Iran–Israel Conflict Heads Down Dangerous Path


The tit-for-tat cycle of retaliation between Israel as well as Iran has begun a new era that has ended a time of shadow war and moved to more open violence between states. 

This is a risky time for their standoff in the military and for the Middle East more widely since old standards are being ripped up, and new ones are yet to be reached, whether in either way or explicitly.

What Israel responds, if any point, is crucial to determine if the time of Tel Aviv and Tehran acting subtly in their interstate conflicts is over and a war period is about to begin.

Norm Erosion

Ben-Gvir’s remarks, whether formal or not, suggest that the tone of the debate and the actuality of the conflict have changed. In both the Hamas attacks as well as the Iranian UAV and missile strike, which was mostly orchestrated through the Islamic Revolutionary Guard Corps (IRGC).

It was a significant deviation from the norms and regulations in which the Middle Eastern conflict was being waged. 

Israel’s assault on an Iranian consulate located in Damascus on 1 April has been widely seen as an expansion of its willingness to strike at Iran directly, even though Tehran has been accused of aiming at an Israeli consulate previously.

The behavior of the past few days is quite different from the past when both sides often tried to cover their actions in the shade of plausible (or sometimes absurd) denial. 

On the one hand, on the Israeli side, the actions included the assassination of Iranian scientists who were involved with Iran’s nuclear programme and the Stuxnet cyber-attack on atomic weapon facilities.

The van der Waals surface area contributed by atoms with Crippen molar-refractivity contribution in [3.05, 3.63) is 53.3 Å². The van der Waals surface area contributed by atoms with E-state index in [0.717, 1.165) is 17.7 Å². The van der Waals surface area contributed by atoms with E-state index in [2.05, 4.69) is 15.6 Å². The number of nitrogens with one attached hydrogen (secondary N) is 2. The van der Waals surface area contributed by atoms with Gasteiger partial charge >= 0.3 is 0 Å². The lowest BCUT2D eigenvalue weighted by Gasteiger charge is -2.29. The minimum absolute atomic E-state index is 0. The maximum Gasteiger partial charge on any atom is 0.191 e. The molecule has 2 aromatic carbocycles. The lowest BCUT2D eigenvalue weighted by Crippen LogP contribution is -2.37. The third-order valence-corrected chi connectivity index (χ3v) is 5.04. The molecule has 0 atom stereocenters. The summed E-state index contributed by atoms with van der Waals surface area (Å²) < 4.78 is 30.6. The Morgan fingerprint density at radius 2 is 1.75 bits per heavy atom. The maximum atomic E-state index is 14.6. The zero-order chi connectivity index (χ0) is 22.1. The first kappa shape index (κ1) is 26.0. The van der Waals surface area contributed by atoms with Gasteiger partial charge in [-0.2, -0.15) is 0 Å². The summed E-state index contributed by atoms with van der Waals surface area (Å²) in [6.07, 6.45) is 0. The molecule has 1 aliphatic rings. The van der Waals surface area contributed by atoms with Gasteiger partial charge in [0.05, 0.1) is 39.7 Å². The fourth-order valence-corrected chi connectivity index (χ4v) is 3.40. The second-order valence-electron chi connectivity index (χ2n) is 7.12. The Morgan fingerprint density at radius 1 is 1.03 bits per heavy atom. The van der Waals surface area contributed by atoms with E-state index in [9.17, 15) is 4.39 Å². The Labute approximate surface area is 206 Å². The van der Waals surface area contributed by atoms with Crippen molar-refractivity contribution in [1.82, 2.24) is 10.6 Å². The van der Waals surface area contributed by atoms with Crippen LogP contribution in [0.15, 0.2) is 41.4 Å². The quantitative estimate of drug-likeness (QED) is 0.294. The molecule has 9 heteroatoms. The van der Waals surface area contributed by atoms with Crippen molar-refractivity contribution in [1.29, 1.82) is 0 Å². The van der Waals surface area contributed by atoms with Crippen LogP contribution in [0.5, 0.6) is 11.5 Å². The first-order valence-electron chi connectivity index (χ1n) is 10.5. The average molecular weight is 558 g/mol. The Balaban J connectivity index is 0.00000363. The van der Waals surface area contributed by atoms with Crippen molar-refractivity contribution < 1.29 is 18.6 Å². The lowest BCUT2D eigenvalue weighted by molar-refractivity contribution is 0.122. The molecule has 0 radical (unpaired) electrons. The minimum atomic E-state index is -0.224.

From the Iranian side, such activities mainly involved using proxy servers to keep direct involvement in attacks to an arms-length distance.

The shift from the traditional methods to the latest ways to operate opens the possibility of greater risk when both sides try to test the boundaries of the other. 

The risk of an escalated situation is heightened by the hawkish voices from either side that seem to be growing in popularity. 

When there is anxiety and change, the people who demonstrate clarity and strength in their solutions to complex problems often acquire popularity, as shown by the centuries of fluctuation and ebbs and flows of popular sentiment across the West and the globe.

Western governments are trying to determine how much direct support they will provide Kyiv, and there is talk of “boots on the ground” that the Kremlin has called a red line for open conflict against the West. Russia has been hesitant despite previously regarding red lines. The issue in Ukraine and around the Middle East is how much one side is willing to take against the other.

Where Is It?

Western and a few Middle Eastern countries are hoping Israel could ‘win because of the success it and its allies enjoyed in taking down Iranian UAVs as well as missiles. UAVs embarrassed the IRGC throughout the process. 

Leaders across the world are trying to stop Israel from launching a new attack. United States President Joe Biden, who is a strong supporter of Israel, has also stated his administration would not participate in any retaliation. 

The American military will not take part in a retaliatory strike against Iran. French President Emmanuel Macron has encouraged isolation in the face of escalation. 

British Foreign Minister David Cameron also signaled that the UK would not take part in any response made by Israel.

Israel has a variety of choices. It may, as some allies believe, claim a strategic victory. It could also opt for the traditional method of retaliation, delaying the action until a later time and then pursuing IRGC targets in a more hidden manner.

The Netanyahu government’s willingness to take this approach is unclear, however, due to its tendency to emphasize its ability to deploy force militarily on a vast scale. 

However, Tel Aviv’s choices now are likely to set the stage for the upcoming phase of conflict.

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